The final conference of the inHERE project (Higher Education Supporting Refugees in Europe) held on 19 September 2018 in Brussels was not only an opportunity to present the outcomes of the project, but also offered a platform for exchange with other EU co-funded projects on the situation of refugees in higher education and research, as well as with international organisations and different Directorates General of the European Commission.
In her keynote speech, Sophie Magennis of the UNHCR reminded participants of the importance of enhancing higher education participation of refugee youth – currently as low as 1% compared to a global average of 34% – also with a view to goal number four of the Sustainable Development Goals.
With such a significant part of the population excluded from higher education, there are likely to be long-term consequences. Over the past two years, inHERE has aimed to address this issue with a focus on the European Higher Education Area (EHEA). The project developed and tested a catalogue of good practices, conducted several virtual workshops and face-to-face training events, and launched a set of guidelines for higher education institutions aiming to enhance their practices in integrating refugees. Draft recommendations for policy makers and institutions were presented at the conference and were further discussed with the participants in the event.
In a poster session, 14 projects that are co-funded by various programmes and funds of the EU (Erasmus+, Horizon 2020, AMIF Fund and Madad Fund) were presented by consortia from all over Europe. The following concepts emerged from the workshop deliberations:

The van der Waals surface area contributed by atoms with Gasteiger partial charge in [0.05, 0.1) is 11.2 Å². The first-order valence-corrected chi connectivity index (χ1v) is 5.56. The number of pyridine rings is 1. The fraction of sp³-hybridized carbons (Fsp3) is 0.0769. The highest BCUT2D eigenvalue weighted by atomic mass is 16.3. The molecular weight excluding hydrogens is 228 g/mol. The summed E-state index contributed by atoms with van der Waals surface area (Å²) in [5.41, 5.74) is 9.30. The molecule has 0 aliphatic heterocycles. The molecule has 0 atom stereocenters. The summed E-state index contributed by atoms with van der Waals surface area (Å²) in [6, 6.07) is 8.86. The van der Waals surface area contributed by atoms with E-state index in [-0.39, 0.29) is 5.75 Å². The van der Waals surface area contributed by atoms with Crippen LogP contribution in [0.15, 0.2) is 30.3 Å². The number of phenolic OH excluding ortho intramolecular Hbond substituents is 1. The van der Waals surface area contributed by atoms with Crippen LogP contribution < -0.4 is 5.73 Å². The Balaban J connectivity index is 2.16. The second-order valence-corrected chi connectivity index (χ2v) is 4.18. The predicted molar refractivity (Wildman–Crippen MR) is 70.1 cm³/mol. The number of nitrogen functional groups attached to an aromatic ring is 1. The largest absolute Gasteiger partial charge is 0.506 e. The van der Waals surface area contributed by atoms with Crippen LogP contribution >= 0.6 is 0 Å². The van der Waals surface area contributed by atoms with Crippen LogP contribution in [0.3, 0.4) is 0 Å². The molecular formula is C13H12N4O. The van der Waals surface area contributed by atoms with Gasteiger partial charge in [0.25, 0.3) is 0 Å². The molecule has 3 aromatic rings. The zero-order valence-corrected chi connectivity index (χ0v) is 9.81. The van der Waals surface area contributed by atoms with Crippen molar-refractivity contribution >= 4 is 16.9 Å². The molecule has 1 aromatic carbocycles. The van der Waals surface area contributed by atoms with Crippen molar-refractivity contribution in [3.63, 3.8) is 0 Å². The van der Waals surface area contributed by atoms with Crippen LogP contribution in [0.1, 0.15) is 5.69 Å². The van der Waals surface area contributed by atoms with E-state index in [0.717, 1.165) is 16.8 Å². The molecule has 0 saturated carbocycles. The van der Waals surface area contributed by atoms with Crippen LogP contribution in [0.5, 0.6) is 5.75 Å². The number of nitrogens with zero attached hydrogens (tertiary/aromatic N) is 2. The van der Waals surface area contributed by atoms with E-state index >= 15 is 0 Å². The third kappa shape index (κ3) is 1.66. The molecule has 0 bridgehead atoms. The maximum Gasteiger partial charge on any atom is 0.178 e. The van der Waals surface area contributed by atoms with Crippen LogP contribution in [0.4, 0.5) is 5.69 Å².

While many higher education institutions run initiatives for refugees, strategic approaches, leadership attention and support are still not very common. Concrete links to the mission of the institution or to its diversity management strategy would, however, be vital for the sustainability of the – often ad-hoc and short-term – initiatives for refugees.
Institutions need to further enhance collaboration, both with each other and with other organisations, in order to pool resources and coordinate initiatives. An international platform for exchange and collaboration would facilitate this effort and foster long-term synergies.
Research on the situation of refugees and migration exists but is not efficiently disseminated to society and to policy makers. Resources for research remain scarce and are not sustainable, bearing on the assumption that the integration of refugees is a temporary crisis. However, our societies need more sustainable structures and resources to address the consequences of migration in the long term.
All materials, presentations and posters of the event, as well as the inHERE outputs, are available on the project website. The project is co-funded by the Erasmus+ programme and brings together UNIMED, EUA, Campus France, the University of Barcelona, Sapienza University and the UNHCR (associate partner).
[Reposted from EUA , September 20, 2018]